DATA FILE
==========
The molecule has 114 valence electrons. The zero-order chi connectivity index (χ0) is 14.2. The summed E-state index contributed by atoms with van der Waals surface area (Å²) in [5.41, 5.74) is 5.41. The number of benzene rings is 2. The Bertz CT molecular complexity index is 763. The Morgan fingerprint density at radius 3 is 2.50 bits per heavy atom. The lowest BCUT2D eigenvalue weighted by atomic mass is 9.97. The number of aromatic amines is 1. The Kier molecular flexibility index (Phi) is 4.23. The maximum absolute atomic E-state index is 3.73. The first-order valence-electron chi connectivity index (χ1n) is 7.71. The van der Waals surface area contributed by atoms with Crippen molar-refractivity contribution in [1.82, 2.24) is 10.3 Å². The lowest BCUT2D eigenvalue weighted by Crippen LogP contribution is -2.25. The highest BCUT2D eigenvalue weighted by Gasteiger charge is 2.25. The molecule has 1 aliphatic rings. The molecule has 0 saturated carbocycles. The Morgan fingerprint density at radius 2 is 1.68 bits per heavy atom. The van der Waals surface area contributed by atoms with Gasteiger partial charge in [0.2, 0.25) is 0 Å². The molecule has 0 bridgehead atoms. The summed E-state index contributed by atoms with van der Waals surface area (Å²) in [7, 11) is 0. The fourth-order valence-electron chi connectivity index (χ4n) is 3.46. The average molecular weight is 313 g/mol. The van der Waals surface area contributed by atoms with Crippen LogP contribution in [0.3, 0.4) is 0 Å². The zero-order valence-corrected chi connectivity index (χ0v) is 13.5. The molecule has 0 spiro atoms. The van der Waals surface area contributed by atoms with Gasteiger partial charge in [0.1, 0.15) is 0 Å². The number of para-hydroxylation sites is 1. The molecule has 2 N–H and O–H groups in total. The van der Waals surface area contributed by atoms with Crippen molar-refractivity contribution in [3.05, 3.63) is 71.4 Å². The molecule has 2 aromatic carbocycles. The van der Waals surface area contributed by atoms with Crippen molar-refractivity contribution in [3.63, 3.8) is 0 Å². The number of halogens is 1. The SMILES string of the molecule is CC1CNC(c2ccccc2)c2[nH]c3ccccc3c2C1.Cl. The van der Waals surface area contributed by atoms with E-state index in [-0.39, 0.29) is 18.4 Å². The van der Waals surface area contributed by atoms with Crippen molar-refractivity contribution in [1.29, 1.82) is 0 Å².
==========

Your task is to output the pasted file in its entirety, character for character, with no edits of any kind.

The molecule has 114 valence electrons. The zero-order chi connectivity index (χ0) is 14.2. The summed E-state index contributed by atoms with van der Waals surface area (Å²) in [5.41, 5.74) is 5.41. The number of benzene rings is 2. The Bertz CT molecular complexity index is 763. The Morgan fingerprint density at radius 3 is 2.50 bits per heavy atom. The lowest BCUT2D eigenvalue weighted by atomic mass is 9.97. The number of aromatic amines is 1. The Kier molecular flexibility index (Phi) is 4.23. The maximum absolute atomic E-state index is 3.73. The first-order valence-electron chi connectivity index (χ1n) is 7.71. The van der Waals surface area contributed by atoms with Crippen molar-refractivity contribution in [1.82, 2.24) is 10.3 Å². The lowest BCUT2D eigenvalue weighted by Crippen LogP contribution is -2.25. The highest BCUT2D eigenvalue weighted by Gasteiger charge is 2.25. The molecule has 1 aliphatic rings. The molecule has 0 saturated carbocycles. The Morgan fingerprint density at radius 2 is 1.68 bits per heavy atom. The van der Waals surface area contributed by atoms with Gasteiger partial charge in [0.2, 0.25) is 0 Å². The molecule has 0 bridgehead atoms. The summed E-state index contributed by atoms with van der Waals surface area (Å²) in [7, 11) is 0. The fourth-order valence-electron chi connectivity index (χ4n) is 3.46. The average molecular weight is 313 g/mol. The van der Waals surface area contributed by atoms with Crippen LogP contribution in [0.3, 0.4) is 0 Å². The zero-order valence-corrected chi connectivity index (χ0v) is 13.5. The molecule has 0 spiro atoms. The van der Waals surface area contributed by atoms with Gasteiger partial charge in [0.1, 0.15) is 0 Å². The number of para-hydroxylation sites is 1. The molecule has 2 N–H and O–H groups in total. The van der Waals surface area contributed by atoms with Crippen molar-refractivity contribution in [3.05, 3.63) is 71.4 Å². The molecule has 2 aromatic carbocycles. The van der Waals surface area contributed by atoms with Crippen molar-refractivity contribution in [3.63, 3.8) is 0 Å². The number of halogens is 1. The SMILES string of the molecule is CC1CNC(c2ccccc2)c2[nH]c3ccccc3c2C1.Cl. The van der Waals surface area contributed by atoms with E-state index in [-0.39, 0.29) is 18.4 Å². The van der Waals surface area contributed by atoms with Crippen molar-refractivity contribution in [1.29, 1.82) is 0 Å².